Protecting Water Quality, from Far above the Earth
Research – News

Bio-Optics group members — Postdoctoral Researcher Jonathan Sherman (at left) and Research Associate Kyle Turner (at right) — collect measurements in Long Island Sound. Sherman points a  device to the sky to be able to measure the downwelling irradiance (light from the sun coming down to the Earth's surface), which is used in calculations of remote sensing reflectance. Credit: Tzortziou Bio-Optics Lab

By Chris Gonzales, Freelance Science Writer, New York Sea Grant

New York, NY, August 21, 2023 - Satellites are a useful technology for studying the environment. They have the benefit of being able to see over wide areas of territory and across long spans of time.

Consider, for example, the Long Island Sound, a highly populated estuary of approximately 1,300 square miles. It’s vulnerable to a host of water quality problems, including an excess of nutrients, especially nitrogen. These problems can lead to hypoxia—also referred to as dead zones, where water lacks life-giving oxygen—and frequent harmful algal blooms (HABs).

Still, there are challenges to viewing things such as the tiny phytoplankton that cause HABs from space.

(At left) Research Associate Kyle Turner collects measurements in Long Island Sound, pointing a device to the water to be able to measure the water-leaving radiance (light leaving the water), which is used in calculations of remote sensing reflectance; (At right) Members of the Tzortziou Bio-Optics group (principal investigator Maria Tzortziou [in background] and PhD student Alana Menendez [in foreground]) process samples in the lab in order to develop satellite bio-optical algorithms. Credit: Tzortziou Bio-Optics Lab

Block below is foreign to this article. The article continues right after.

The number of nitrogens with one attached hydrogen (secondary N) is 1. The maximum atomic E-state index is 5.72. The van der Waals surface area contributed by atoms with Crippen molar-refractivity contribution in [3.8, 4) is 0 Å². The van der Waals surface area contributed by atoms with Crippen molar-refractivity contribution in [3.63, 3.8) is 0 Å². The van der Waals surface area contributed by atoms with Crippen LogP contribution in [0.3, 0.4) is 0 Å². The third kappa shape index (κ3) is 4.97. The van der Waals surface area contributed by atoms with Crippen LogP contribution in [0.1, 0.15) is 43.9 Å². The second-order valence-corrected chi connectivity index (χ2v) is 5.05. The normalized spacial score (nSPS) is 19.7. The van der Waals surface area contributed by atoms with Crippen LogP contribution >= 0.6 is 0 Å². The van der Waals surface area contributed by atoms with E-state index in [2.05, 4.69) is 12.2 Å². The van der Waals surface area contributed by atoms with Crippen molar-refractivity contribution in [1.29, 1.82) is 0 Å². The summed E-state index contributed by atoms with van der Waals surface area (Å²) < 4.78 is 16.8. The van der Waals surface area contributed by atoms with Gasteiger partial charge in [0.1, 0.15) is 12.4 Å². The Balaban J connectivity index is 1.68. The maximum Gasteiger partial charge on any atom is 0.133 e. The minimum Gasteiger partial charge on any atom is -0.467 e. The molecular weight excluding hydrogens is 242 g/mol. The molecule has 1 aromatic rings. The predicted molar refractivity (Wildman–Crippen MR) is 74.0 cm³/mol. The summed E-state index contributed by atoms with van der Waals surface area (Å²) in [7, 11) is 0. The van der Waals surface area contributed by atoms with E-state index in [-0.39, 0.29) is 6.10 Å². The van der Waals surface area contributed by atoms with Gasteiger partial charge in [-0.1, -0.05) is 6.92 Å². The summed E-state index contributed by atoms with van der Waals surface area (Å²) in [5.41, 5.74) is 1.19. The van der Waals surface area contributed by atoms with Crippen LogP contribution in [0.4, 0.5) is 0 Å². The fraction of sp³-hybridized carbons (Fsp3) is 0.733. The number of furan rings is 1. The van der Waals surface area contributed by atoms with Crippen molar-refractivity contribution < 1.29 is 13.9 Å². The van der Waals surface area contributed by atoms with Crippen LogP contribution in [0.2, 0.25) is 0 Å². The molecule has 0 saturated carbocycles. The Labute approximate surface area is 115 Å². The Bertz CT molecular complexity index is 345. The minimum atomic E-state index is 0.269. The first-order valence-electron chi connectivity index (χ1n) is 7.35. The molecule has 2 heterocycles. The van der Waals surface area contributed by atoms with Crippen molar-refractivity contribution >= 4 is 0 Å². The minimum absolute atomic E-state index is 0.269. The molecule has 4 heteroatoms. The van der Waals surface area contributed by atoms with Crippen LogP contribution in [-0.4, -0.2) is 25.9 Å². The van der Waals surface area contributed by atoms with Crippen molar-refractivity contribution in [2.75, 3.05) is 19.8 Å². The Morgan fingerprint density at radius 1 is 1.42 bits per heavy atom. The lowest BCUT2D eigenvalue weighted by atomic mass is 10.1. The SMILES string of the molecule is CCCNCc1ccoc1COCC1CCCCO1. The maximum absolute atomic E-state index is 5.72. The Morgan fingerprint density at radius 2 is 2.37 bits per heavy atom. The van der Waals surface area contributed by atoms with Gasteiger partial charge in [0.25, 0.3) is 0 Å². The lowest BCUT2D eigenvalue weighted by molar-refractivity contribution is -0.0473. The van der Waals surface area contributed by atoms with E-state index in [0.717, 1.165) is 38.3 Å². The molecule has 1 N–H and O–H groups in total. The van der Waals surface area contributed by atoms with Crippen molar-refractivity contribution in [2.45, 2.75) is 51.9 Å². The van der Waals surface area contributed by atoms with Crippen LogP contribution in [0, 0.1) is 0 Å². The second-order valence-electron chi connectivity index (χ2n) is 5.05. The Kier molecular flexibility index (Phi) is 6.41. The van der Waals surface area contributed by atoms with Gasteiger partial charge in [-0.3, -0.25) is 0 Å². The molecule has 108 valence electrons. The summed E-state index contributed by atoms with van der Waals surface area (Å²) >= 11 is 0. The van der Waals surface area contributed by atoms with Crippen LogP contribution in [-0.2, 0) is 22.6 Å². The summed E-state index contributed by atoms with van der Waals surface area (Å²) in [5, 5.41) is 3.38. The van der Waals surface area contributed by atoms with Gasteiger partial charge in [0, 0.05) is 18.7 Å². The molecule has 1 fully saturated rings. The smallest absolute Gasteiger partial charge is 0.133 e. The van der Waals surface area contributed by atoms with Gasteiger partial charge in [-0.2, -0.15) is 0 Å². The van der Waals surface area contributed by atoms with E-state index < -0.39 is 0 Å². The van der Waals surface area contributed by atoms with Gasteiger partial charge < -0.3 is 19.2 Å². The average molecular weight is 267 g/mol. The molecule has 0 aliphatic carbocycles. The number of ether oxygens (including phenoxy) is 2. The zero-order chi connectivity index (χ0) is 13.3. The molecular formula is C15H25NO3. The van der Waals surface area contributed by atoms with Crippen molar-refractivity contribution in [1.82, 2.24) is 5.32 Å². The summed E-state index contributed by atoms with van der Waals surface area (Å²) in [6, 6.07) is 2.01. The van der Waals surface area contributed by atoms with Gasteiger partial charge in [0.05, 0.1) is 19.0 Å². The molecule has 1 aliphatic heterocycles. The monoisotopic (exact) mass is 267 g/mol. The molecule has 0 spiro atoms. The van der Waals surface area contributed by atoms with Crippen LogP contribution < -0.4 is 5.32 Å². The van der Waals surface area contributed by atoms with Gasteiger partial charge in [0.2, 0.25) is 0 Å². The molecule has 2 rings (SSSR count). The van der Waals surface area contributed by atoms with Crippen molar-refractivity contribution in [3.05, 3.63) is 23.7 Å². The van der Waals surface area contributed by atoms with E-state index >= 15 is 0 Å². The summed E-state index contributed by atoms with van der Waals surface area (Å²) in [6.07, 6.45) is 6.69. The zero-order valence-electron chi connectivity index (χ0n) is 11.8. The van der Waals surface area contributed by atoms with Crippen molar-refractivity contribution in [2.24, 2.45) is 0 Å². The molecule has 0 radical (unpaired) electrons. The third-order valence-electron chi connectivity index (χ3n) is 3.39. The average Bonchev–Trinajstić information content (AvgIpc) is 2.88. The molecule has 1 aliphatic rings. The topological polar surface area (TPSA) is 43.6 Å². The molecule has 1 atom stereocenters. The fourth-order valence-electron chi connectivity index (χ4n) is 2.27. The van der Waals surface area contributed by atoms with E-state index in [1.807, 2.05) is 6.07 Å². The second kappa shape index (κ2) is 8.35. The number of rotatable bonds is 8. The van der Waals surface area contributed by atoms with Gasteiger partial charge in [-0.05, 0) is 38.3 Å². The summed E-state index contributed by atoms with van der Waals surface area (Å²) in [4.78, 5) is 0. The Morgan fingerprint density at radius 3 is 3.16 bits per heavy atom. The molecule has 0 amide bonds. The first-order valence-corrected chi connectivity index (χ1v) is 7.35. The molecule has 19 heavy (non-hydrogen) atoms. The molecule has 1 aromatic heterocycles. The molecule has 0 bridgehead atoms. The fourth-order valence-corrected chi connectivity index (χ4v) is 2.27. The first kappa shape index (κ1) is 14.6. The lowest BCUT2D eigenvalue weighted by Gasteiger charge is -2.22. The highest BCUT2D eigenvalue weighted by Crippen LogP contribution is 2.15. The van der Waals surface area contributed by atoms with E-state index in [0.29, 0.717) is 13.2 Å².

Ocean and Sky

Scientists in this field tend to produce studies with two components: observations made by satellites, but then also samples done at the water’s surface—from boats and buoys, say—to check and compare the results of each. In recent publications, scientists have been working on refining and integrating these remotely sensed observations with field data collected at the water’s surface and below.1, 2

These refinements create a more nuanced picture of the region’s ecology, including seasonal and episodic incidents such as river discharge, storm events, and phytoplankton blooms.

“Satellite ocean color observations provide a unique and valuable tool for monitoring changes in estuarine water quality across a range of spatiotemporal scales,” said Maria Tzortziou, the lead investigator on the project, which is supported via a 2019 partnership effort between the Sea Grant programs of New York (NYSG) and Connecticut (CTSG) and the U.S. Environmental Protection Agency through the Long Island Sound Study. Tzortziou is an endowed professor at the Center for Discovery and Innovation at the City College of New York, City University of New York.

The instruments Tzortziou and her team use (in the field or on satellite platforms) are advanced optical spectrometers. These are instruments that measure properties of light over portions of the electromagnetic spectrum. In her team’s work, most of what the scientists observe is ultraviolet-to-visible-to-infrared light.

This image shows SENTINEL-3 Ocean and Land Colour Instrument (OLCI) satellite observations on July 10, 2018 over the Long Island Sound for Chromophoric dissolved organic matter (CDOM, one of the main light-absorbing constituents in aquatic systems) absorption at 300 nm (ag(300)). The circles correspond to onsite measurements collected in July 2018, and demonstrate the excellent agreement between field observations and satellite retrievals (from Cao and Tzortziou, In Review). Credit: F. Cao and M. Tzortziou

Deep Dive

Tzortziou and her team have been assessing changes in dissolved organic matter (DOM, a key parameter in estuaries that impacts nutrient cycling, light availability, phytoplankton activity, and overall ecosystem functioning) and transitions in assemblages of phytoplankton—those tiny creatures in the sea, often food at the bottom of the chain for larger fish.

The hope is that development of new and accurate algorithms that connect satellite data to in-water parameters could lead to better water quality monitoring and assessment. This could reduce ecosystem stressors such as HABs and dead zones.

Dissolved organic carbon (DOC) and its colored component CDOM are sensitive indicators of human-caused pollution and conditions of excessive nutrients that can disrupt ecosystems. Both of these can be measured remotely.